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What’s so hard about saying no? Well, to start with, it can hurt, anger or disappoint the person you’re saying “no” to, and that’s not usually a fun task. Second, if you hope to work with that person in the future, you’ll want to continue to have a good relationship with that person, and saying “no” in the wrong way can jeopardize that.

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But it doesn’t have to be difficult or hard on your relationship. Here are the Top 10 tips for learning the Gentle Art of Saying No:

  1. Value your time. Know your commitments, and how valuable your precious time is. Then, when someone asks you to dedicate some of your time to a new commitment, you’ll know that you simply cannot do it. And tell them that: “I just can’t right now … my plate is overloaded as it is.”
  2. Know your priorities. Even if you do have some extra time (which for many of us is rare), is this new commitment really the way you want to spend that time? For myself, I know that more commitments means less time with my wife and kids, who are more important to me than anything.
  3. Practice saying no. Practice makes perfect. Saying “no” as often as you can is a great way to get better at it and more comfortable with saying the word. And sometimes, repeating the word is the only way to get a message through to extremely persistent people. When they keep insisting, just keep saying no. Eventually, they’ll get the message.
  4. Don’t apologize. A common way to start out is “I’m sorry but …” as people think that it sounds more polite. While politeness is important, apologizing just makes it sound weaker. You need to be firm, and unapologetic about guarding your time.
  5. Stop being nice. Again, it’s important to be polite, but being nice by saying yes all the time only hurts you. When you make it easy for people to grab your time (or money), they will continue to do it. But if you erect a wall, they will look for easier targets. Show them that your time is well guarded by being firm and turning down as many requests (that are not on your top priority list) as possible.
  6. Say no to your boss. Sometimes we feel that we have to say yes to our boss — they’re our boss, right? And if we say “no” then we look like we can’t handle the work — at least, that’s the common reasoning. But in fact, it’s the opposite — explain to your boss that by taking on too many commitments, you are weakening your productivity and jeopardizing your existing commitments. If your boss insists that you take on the project, go over your project or task list and ask him/her to re-prioritize, explaining that there’s only so much you can take on at one time.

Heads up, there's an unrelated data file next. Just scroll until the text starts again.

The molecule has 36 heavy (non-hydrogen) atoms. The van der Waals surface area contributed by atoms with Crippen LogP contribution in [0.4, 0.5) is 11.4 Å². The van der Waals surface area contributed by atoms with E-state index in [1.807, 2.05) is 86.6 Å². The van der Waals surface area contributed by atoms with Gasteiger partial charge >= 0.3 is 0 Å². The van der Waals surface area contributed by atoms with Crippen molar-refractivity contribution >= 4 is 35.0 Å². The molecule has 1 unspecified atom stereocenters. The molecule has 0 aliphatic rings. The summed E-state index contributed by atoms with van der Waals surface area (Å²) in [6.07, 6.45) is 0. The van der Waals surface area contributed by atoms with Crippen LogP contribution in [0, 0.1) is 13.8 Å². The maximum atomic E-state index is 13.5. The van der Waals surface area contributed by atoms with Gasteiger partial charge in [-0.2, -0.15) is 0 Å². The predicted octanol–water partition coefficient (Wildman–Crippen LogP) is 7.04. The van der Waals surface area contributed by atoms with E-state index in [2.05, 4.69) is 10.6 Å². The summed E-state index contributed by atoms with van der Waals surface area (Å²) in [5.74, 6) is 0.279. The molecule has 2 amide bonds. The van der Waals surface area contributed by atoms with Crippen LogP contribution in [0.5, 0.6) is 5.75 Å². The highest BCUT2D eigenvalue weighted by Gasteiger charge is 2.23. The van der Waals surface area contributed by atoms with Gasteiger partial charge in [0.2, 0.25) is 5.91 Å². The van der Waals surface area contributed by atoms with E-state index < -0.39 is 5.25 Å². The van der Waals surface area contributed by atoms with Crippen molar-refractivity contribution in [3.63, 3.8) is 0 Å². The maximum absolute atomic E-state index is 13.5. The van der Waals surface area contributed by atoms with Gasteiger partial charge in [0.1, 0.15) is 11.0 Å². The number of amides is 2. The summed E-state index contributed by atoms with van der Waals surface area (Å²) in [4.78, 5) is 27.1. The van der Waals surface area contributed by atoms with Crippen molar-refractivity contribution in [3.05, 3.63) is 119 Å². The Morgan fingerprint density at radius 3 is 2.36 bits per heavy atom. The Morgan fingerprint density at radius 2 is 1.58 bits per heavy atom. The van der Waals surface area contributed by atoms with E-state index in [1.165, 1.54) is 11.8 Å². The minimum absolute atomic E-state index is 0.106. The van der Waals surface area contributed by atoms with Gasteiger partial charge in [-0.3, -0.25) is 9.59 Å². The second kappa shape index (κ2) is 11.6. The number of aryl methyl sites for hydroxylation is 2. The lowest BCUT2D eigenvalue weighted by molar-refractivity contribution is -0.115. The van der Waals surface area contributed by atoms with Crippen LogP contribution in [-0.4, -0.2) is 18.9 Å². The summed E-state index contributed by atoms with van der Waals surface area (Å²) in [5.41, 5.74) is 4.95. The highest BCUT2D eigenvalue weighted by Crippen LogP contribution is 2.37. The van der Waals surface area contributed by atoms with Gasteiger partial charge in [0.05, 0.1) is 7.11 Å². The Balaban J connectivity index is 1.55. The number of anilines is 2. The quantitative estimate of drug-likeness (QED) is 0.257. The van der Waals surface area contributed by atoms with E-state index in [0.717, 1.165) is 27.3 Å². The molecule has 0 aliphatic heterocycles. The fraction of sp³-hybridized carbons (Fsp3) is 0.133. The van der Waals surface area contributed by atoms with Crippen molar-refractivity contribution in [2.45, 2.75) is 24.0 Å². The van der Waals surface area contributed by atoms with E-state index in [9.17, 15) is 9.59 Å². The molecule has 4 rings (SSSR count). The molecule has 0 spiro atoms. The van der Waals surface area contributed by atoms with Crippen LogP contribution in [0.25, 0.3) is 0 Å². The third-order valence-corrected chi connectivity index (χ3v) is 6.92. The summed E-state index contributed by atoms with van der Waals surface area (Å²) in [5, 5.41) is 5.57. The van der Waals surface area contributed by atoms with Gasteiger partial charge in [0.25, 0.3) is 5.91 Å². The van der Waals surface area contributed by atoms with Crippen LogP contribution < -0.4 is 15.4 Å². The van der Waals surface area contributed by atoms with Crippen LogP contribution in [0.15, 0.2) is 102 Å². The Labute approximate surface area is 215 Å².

7. Pre-empting. It’s often much easier to pre-empt requests than to say “no” to them after the request has been made. If you know that requests are likely to be made, perhaps in a meeting, just say to everyone as soon as you come into the meeting, “Look guys, just to let you know, my week is booked full with some urgent projects and I won’t be able to take on any new requests.”
  8. Get back to you. Instead of providing an answer then and there, it’s often better to tell the person you’ll give their request some thought and get back to them. This will allow you to give it some consideration, and check your commitments and priorities. Then, if you can’t take on the request, simply tell them: “After giving this some thought, and checking my commitments, I won’t be able to accommodate the request at this time.” At least you gave it some consideration.
  9. Maybe later. If this is an option that you’d like to keep open, instead of just shutting the door on the person, it’s often better to just say, “This sounds like an interesting opportunity, but I just don’t have the time at the moment. Perhaps you could check back with me in [give a time frame].” Next time, when they check back with you, you might have some free time on your hands.
  10. It’s not you, it’s me. This classic dating rejection can work in other situations. Don’t be insincere about it, though. Often the person or project is a good one, but it’s just not right for you, at least not at this time. Simply say so — you can compliment the idea, the project, the person, the organization … but say that it’s not the right fit, or it’s not what you’re looking for at this time. Only say this if it’s true — people can sense insincerity.

Featured photo credit: Pexels via pexels.com